Over at Rust Wire, Angie Schmitt has a detailed assessment of the Opportunity Corridor, which, as of Monday, has been fully funded. As a result, despite some tinkering on the margins over issues such as the location and nature of bike lanes, the road’s design is pretty much set in stone. ODOT plans to put phase 2, which involves the construction of the new boulevard from Quebec Avenue to East 93rd Street (phase 1 will widen East 105th Street), out to bid later this month; phase 3, the extension of the boulevard west to East 55th, will go out for bid sometime thereafter.
Schmitt walks through the ways that the road has been improved (or made less worse) and the issues that remain, one by one. It’s worth reading the whole post, if you’ve been following this project over the past several years. Obviously, I have my views on the road, but the project is a fait accompli at this point. One of the issues that she raises is the way that the project will affect transit riders:
We learned late in the process of this project that RTA, after months of denials, was considering closing both the East 79th Street rapid stations, in the heart of the project area. The RTA board has since decided these stations will remain open. But it is unclear where the money will come from to perform the repairs — which will cost at least $20 million. RTA has a $300 million maintenance bill coming due on its rapid system altogether and it certainly doesn’t have the money in its operating budget. RTA was able to negotiate $3 million from ODOT through this project for the East 105th street station, but how it’s going to raise the money for those other stations remains an open question. That is a less than 1 percent concession to transit from ODOT in this project, although the road bisects neighborhoods where 40 percent lack access to a car. I don’t know how anyone can consider this a fair distribution of transportation resources, but everyone just seems to be resigned to the idea that ODOT won’t give anyone money for transit.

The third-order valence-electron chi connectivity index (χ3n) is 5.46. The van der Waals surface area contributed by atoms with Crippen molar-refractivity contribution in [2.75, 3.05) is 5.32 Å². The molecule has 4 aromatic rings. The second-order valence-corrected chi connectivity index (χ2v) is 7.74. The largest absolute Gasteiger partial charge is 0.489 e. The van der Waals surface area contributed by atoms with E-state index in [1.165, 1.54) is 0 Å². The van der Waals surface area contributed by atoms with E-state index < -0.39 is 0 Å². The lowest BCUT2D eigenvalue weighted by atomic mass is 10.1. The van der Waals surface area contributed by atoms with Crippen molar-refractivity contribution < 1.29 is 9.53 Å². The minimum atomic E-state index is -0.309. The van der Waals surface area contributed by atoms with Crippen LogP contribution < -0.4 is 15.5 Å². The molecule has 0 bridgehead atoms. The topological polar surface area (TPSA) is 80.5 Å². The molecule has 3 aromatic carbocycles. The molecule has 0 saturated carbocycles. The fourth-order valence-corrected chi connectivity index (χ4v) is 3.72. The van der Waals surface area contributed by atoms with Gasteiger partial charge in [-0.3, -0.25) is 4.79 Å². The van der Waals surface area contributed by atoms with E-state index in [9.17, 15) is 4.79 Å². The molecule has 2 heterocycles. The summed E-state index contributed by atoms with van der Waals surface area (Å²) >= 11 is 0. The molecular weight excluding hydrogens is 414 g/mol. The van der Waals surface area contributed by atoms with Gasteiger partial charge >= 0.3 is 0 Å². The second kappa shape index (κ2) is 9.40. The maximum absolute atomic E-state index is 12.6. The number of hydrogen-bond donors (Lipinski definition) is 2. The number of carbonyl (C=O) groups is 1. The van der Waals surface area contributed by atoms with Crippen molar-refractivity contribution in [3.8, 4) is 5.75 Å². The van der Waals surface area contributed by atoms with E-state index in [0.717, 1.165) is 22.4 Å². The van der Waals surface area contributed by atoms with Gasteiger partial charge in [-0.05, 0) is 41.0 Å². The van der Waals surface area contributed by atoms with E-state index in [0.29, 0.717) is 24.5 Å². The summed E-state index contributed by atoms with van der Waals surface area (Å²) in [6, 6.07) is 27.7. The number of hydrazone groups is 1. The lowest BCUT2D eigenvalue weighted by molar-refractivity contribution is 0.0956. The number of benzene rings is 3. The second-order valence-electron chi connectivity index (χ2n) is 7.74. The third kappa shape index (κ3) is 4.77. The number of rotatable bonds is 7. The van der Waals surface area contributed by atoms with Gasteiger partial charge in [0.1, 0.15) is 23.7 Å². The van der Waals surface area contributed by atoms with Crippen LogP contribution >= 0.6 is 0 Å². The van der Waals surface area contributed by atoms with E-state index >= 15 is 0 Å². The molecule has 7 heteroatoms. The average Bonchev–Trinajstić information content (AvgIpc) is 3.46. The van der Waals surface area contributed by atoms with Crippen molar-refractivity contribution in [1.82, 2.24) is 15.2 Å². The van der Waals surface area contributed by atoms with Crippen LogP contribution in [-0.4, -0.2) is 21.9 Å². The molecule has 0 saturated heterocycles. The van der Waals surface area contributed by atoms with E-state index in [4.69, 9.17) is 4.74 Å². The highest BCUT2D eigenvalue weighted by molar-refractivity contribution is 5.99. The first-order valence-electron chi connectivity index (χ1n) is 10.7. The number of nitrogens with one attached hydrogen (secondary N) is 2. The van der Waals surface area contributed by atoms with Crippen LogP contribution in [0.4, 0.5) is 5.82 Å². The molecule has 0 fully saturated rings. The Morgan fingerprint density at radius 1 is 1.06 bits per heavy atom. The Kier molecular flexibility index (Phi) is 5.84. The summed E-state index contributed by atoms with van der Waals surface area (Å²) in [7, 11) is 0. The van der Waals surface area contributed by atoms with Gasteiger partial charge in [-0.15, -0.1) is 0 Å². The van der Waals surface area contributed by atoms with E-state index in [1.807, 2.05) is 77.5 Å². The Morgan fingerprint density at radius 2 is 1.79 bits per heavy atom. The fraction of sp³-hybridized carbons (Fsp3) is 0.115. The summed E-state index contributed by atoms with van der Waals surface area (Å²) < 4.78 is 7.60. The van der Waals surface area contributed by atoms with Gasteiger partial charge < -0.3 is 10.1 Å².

Despite all the hype around how the Opportunity Corridor marks a shift for ODOT and would be some sort of model for future urban transportation planning in Ohio, this road is just business as usual from a state that puts cars ahead of people. ODOT has had to be dragged, kicking and screaming, into the 1990s – forget the 21st century. The question of transit funding is emblematic of this larger trend.
Recall from last month my post on ODOT’s study on transit funding in the state. As I noted, the state of Ohio currently provides just $7.3 million per year for public transit from general revenue funds, equal to roughly 0.8% of total spending. Under Governor Kasich’s 2016-2017 budget, the state would increase that GRF contribution to $8.3 million, or a whopping 0.9% of spending. Accordingly, the Opportunity Corridor is just a variation on a theme – Ohio is apparently incapable of contributing more than 1% of funding for transit.
That ODOT study concluded that, within the next 10 years, the state of Ohio will need to increase its share of funding from 0.8% to 10%. That’s still a pittance compared to other states, which – as Greater Cleveland RTA CEO Joe Calabrese noted on WCPN – typically pitch in 20%. But it would a dramatic change of course here. If ODOT really cared about transit funding, perhaps it should have taken its own advice and increased the share of transit funding from the Opportunity Corridor to 10%. If the total project cost remained the same, that would have increased the money available to around $30 million, more than enough to offset the costs of upgrading the East 34th & 79th Street rapid stations. Of course, that didn’t happen, and it was never going to.
The more things change, the more they stay the same in this state.